New laws regarding E-cigarettes


We frequently post articles regarding the health implications of smoking, and now we’re probably going to dishearten anyone who has quit cigarettes only to replace them with an e-cigarette.


In recent months new laws came into force which limits the size and strength of e-cigarette tanks, as well as banning certain ingredients, including colourings and caffeine. These changes were introduced as there are still so many unknown potential side-effects to vaping. If you think about it, cigarettes were marketed as having health benefits throughout the middle of the 20th Century and it took decades for us to find out the truly devastating effects on the health of smokers.


E-cigarettes and e-liquids must be registered with the Medicines and Healthcare products regulatory agency before they can be sold. Vape tanks larger than 2ml will no longer be permitted while e-liquid bottles now have a maximum capacity of 10ml. A maximum nicotine strength has also been set at 20mg (2%).


In the U.K. there are now almost 3 million people who use e-cigarettes, which is a rather shocking statistic when you consider this industry has really only boomed in the last five years.


A report released last month by Action on Smoking and Health found that more than half of UK vapers had given up smoking. Health bodies including Ash and the British Medical Association have said that vaping is ‘almost certainly better’ than smoking tobacco. However, experts have raised concerns about the addictive nature of vaping, with worries that it re-enforces habitual behaviour.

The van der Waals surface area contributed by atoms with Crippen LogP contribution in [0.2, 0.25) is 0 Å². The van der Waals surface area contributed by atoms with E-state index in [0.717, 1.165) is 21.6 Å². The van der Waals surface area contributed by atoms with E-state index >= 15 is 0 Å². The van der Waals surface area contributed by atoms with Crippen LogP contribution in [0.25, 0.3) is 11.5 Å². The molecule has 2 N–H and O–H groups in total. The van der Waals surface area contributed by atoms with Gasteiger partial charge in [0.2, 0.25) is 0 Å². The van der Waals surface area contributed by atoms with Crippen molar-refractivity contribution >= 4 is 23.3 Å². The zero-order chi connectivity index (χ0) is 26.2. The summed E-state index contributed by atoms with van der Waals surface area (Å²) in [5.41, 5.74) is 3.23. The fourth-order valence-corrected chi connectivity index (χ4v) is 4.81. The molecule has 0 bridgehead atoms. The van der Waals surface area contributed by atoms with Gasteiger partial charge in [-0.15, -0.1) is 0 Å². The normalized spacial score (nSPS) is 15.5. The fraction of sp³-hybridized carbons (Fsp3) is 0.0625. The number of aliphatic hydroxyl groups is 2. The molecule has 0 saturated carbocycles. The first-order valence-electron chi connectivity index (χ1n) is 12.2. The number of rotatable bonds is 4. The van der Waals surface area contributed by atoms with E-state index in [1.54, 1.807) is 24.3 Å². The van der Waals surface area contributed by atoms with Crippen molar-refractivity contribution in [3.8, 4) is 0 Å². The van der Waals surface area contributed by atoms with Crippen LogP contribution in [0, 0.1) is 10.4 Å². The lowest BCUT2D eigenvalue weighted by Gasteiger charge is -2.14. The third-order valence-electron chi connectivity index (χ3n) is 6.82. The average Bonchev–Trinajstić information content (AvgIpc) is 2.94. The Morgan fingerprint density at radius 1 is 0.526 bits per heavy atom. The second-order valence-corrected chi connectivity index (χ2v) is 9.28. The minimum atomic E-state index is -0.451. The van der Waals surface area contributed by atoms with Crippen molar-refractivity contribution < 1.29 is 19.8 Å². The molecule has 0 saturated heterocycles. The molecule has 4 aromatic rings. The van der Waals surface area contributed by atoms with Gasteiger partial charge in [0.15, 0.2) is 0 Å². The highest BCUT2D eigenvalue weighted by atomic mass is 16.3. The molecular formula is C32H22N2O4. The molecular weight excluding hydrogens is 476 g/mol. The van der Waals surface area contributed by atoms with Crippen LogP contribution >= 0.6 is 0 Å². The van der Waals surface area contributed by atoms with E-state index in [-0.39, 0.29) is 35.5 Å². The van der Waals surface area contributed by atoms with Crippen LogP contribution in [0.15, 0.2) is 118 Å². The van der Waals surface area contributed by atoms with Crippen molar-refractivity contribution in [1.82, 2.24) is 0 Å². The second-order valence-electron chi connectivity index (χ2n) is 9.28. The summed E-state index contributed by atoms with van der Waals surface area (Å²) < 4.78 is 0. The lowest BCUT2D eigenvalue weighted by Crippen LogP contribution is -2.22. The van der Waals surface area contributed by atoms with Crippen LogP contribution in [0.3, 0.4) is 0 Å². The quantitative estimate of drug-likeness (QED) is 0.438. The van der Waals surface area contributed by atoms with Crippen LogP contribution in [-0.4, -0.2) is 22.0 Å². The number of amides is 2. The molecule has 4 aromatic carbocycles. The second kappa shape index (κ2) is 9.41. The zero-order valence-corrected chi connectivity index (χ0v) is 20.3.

There are also major concerns that the packaging and fruity flavours are attracting young people to the habit who would otherwise not have had exposure to nicotine.


In the UK, tobacco is still the leading cause of preventable death, killing almost 80,000 people annually in England alone. At the practice, we see the other effects it has on your mouth including mouth cancer, plaque and tartar, inflammation, bone loss in the jaw, teeth staining and bad breath. Our advice if you are contemplating quitting smoking is to try and find a solution which isn’t substituting one unhealthy habit for another which could potentially have just as many health implications.


No nicotine is better for your oral health than even small amounts administered in a ‘safer’ way.

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Edgware,

Middlesex, 

HA8 8JS.